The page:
5 Ways to Make Childcare More Affordable
If you’re struggling to make the numbers work, here are a few tips that can help you afford childcare.
As the number of COVID-19 cases continues to rise here in Hawai‘i, many parents face the uncomfortable decision between keeping their children at home or sending them to school or daycare. For those who cannot afford to keep their children at home during such a time of economic crisis, daycares and preschools can be beyond their budget. If you’re struggling to make the numbers work, here are a few tips that can help you afford childcare.
1. Talk to Your Daycare/Preschool
Reach out to the daycare or preschool of your choice and explain your financial situation. Some schools may have scholarship funds, such as Kamehameha Schools, which has its own Pauahi Keiki Scholars that grants monetary awards annually, based on need and merit, and even be used for other preschools. Other schools offer sliding tuition scales based on what families earn, so do your research by calling ahead or sending an email. Keep an eye out for sibling discounts – available at many local daycares – and affordable payment plans. For example, parents may be able to save some money by paying tuition up front instead of monthly.
Another option is a cooperative preschool like Kīlauea Ohana Playschool or PPNS Kailua. Parents pitch in by coming in a set number of hours a week or month and helping the teacher monitor kids, clean or prepare classrooms. This keeps costs low and is an attractive option for parents who might want more input at the school.
2. Look Into Financial Aid Programs
The Department of Human Services (DHS) offers Child Care Connection Hawaii (CCCH), a subsidy program that helps low-income families to sustain their employment, educational efforts and job training by paying a subsidy for their children who are in the care of DHS-approved childcare providers. Unless childcare is required for protective purposes, families have to meet both income and activity requirements to qualify.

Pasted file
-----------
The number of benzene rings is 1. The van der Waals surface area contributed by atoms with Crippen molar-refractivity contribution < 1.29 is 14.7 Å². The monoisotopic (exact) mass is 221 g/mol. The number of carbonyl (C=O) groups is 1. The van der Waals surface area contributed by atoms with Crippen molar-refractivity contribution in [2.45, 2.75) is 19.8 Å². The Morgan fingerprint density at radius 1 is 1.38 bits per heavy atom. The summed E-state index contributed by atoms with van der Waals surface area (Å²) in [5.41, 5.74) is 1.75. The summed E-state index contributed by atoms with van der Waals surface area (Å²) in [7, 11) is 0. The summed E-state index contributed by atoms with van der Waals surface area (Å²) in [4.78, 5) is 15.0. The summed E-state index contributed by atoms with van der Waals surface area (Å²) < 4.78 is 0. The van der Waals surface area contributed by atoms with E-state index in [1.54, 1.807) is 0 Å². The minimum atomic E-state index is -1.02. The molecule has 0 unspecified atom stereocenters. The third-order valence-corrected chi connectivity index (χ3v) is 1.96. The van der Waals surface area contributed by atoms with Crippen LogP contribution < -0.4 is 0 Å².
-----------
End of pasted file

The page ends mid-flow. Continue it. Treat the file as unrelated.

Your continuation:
DHS also offers The Preschool Open Doors (POD), which has limited funds that provides services state-wide to families sending their children to a licensed preschool during the school year prior to kindergarten entry to promote school readiness. Families are not required to have an eligible activity, but they have to meet income and other eligibility requirements.
Native Hawaiian children may qualify for Alu Like Native Hawaiian Child Care Assistance Project or the Keiki o Ka ‘Aina HELP Childcare Subsidy Program, depending on your income and your children’s ages.
3. Revisit Your Taxes
The Earned Income Tax Credit (EITC) may help you lower taxes and get back money even if you don’t owe taxes, if you work full or part-time and make less than a certain amount based on family size. And, the Child and Dependent Care Tax Credit can help cover a portion or all of the taxes you owe in federal income taxes if you qualify.
Consider a Dependent Care Flex Spending Account (DCFSA), which is a pre-tax benefit account that can be used to pay for preschool or daycare. It can also apply for summer day camps and before/after school programs. You save this way because you’re using pre-tax dollars to pay for these expenses. That money you contribute won’t be subject to payroll taxes, so you end up paying less in taxes.
4. Military Benefits
If you’re a member of the United States Army, Air Force, Navy or Marine Corps, you may be eligible for Department of Defense childcare fee assistance. Visit Child Care Aware’s website to find out what’s available. Also, some providers might offer military discounts, so be sure to find out what they might offer.
5. Think Outside the Box
If you cannot afford daycare or preschool, there are still other options. Think outside the box and reach out to other parents. Create a hui! Work out a system where you take turns watching each other’s children several days a week. You can also consider sharing a single nanny with two or more families, where the nanny watches all the kids together. This might work well if you don’t need full-time daycare and can save on cost since multiple families are chipping in.